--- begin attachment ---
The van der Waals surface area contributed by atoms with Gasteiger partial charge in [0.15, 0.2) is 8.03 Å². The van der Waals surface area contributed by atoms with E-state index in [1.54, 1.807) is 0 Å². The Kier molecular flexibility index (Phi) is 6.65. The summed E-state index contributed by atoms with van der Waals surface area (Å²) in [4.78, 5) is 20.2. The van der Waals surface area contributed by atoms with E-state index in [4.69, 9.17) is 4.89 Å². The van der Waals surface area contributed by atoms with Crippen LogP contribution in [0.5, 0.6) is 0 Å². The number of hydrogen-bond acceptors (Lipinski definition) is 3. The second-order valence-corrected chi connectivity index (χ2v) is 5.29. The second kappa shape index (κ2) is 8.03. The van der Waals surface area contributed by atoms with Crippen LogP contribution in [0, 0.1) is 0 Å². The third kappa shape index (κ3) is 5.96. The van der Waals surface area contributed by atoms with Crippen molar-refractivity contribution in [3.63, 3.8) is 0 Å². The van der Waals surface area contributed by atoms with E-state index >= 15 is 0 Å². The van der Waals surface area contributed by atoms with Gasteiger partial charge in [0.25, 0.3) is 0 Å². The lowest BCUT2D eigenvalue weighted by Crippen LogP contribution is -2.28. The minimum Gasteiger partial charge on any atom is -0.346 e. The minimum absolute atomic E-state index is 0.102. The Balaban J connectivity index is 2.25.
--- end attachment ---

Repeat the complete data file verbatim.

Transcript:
The van der Waals surface area contributed by atoms with Gasteiger partial charge in [0.15, 0.2) is 8.03 Å². The van der Waals surface area contributed by atoms with E-state index in [1.54, 1.807) is 0 Å². The Kier molecular flexibility index (Phi) is 6.65. The summed E-state index contributed by atoms with van der Waals surface area (Å²) in [4.78, 5) is 20.2. The van der Waals surface area contributed by atoms with E-state index in [4.69, 9.17) is 4.89 Å². The van der Waals surface area contributed by atoms with Crippen LogP contribution in [0.5, 0.6) is 0 Å². The number of hydrogen-bond acceptors (Lipinski definition) is 3. The second-order valence-corrected chi connectivity index (χ2v) is 5.29. The second kappa shape index (κ2) is 8.03. The van der Waals surface area contributed by atoms with Crippen LogP contribution in [0, 0.1) is 0 Å². The third kappa shape index (κ3) is 5.96. The van der Waals surface area contributed by atoms with Crippen molar-refractivity contribution in [3.63, 3.8) is 0 Å². The van der Waals surface area contributed by atoms with E-state index >= 15 is 0 Å². The van der Waals surface area contributed by atoms with Gasteiger partial charge in [0.25, 0.3) is 0 Å². The lowest BCUT2D eigenvalue weighted by Crippen LogP contribution is -2.28. The minimum Gasteiger partial charge on any atom is -0.346 e. The minimum absolute atomic E-state index is 0.102. The Balaban J connectivity index is 2.25.